How does stamp duty work on property sold at auction?


Written by: Will Thompson on 23rd August 2023

Stamp Duty

When buying a property at auction it is important to consider and calculate all the associated costs and an important one to keep in mind is stamp duty. That is also the case when you are acquiring a property via auction, though there are some special considerations to keep in mind.

When you buy a property an online auction, it’s prudent to keep a clear view of the various costs involved, such as solicitors’ fees, surveyor’s costs, renovations, removals, insurance, mortgage arrangement fees and stamp duty. 

The circumstances of buyers participating at auction vary considerably, from first-time buyers, those moving from one house to another, individuals looking to buy their first buy-to-let property or those building property investment portfolios. These circumstances impact stamp duty rates significantly.

Calculating stamp duty is important and the amount you pay will vary according to specific factors, such as whether you’re a first-time buyer, whether you’re buying a property that will not be your primary residence and crucially, the price of the property that is being paid.

To give it its full name, Stamp Duty Land Tax is a levy to be paid to HMRC (HM Revenue & Customs) when you purchase a property. When you sell a property – especially for a profit - you can be subject to capital gains tax, but that is a subject for another day.

Usually solicitors take care of paying the stamp duty on a property, as part of the purchase completion process.

The specific rules and regulations around stamp duty do differ on properties purchased in Wales and Scotland, with rules in Northern Ireland being the same as in England. The government announced in their 2022 autumn budget that they would next update the Stamp Duty regulations in April of 2025.

Properties that are bought for less than £40,000 are exempt from stamp duty. In England and Northern Ireland, as of September 2022 when the regulations were last updated, no stamp duty is due on the first £250,000 of a property’s sale price and this applies to auction purchases and open market purchases.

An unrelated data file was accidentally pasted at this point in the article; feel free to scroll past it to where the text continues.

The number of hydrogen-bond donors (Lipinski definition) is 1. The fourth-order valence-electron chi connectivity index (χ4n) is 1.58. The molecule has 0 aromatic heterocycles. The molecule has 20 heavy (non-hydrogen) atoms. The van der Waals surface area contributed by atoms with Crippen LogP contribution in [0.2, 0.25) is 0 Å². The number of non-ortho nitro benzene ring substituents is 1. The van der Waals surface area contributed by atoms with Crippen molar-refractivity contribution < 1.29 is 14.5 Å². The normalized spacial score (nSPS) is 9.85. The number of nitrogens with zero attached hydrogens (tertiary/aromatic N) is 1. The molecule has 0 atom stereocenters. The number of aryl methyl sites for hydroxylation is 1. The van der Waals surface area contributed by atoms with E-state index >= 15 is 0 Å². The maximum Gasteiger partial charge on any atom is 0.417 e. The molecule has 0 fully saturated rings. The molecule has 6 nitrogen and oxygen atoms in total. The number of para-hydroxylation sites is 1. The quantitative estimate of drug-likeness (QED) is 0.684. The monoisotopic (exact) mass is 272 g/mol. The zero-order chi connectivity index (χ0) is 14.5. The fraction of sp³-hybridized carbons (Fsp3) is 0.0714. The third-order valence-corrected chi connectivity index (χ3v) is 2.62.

If the person, or persons, buying the property (via auction or otherwise) are first time buyers there is then no stamp duty due on the first £425,000 of the property price.

The standard rates for Stamp Duty in England and Northern Ireland are as follows if the buyer is not purchasing a second property:

  • 0% on properties bought for £250,000 or less
  • 5% on properties bought for £250,001 to £925,000
  • 10% on properties bought for £925,001 to £1.5 million
  • 12% on sales over £1.5 million         

If the purchaser is acquiring a second (or additional) property they would pay 3% on a property priced at £250,000 or less, then 8% (on £250,001 to £925,000 sales), 13% (on £925,001 to £1.5 million sales) and 15% on sales over £1.5 million. Non-UK residents pay a further 2% on top of these rates.

A stamp duty rate of 15% applies on homes that cost over £500,000 and that are bought by to companies as opposed to individuals.

Stamp Duty is due to be paid to HMRC within 30 days of the property sale completion date, so speak with your solicitor about how to handle this, or contact one of the expert team here at Pugh about how stamp duty works specifically when you purchase via auction.

Will Will Thompson

Associate Director

About the Author

Will is an auction surveyor at Pugh & Co, representing a wide range of vendors, including local authorities, charities, and corporate and private clients, on the disposal of all types of property and land. Will can provide advice on the value and disposal strategies of residential, commercial, and industrial properties/portfolios, as well as sites with development potential. He holds an MSc in Real Estate and is a member of the National Association of Valuers and Auctioneers.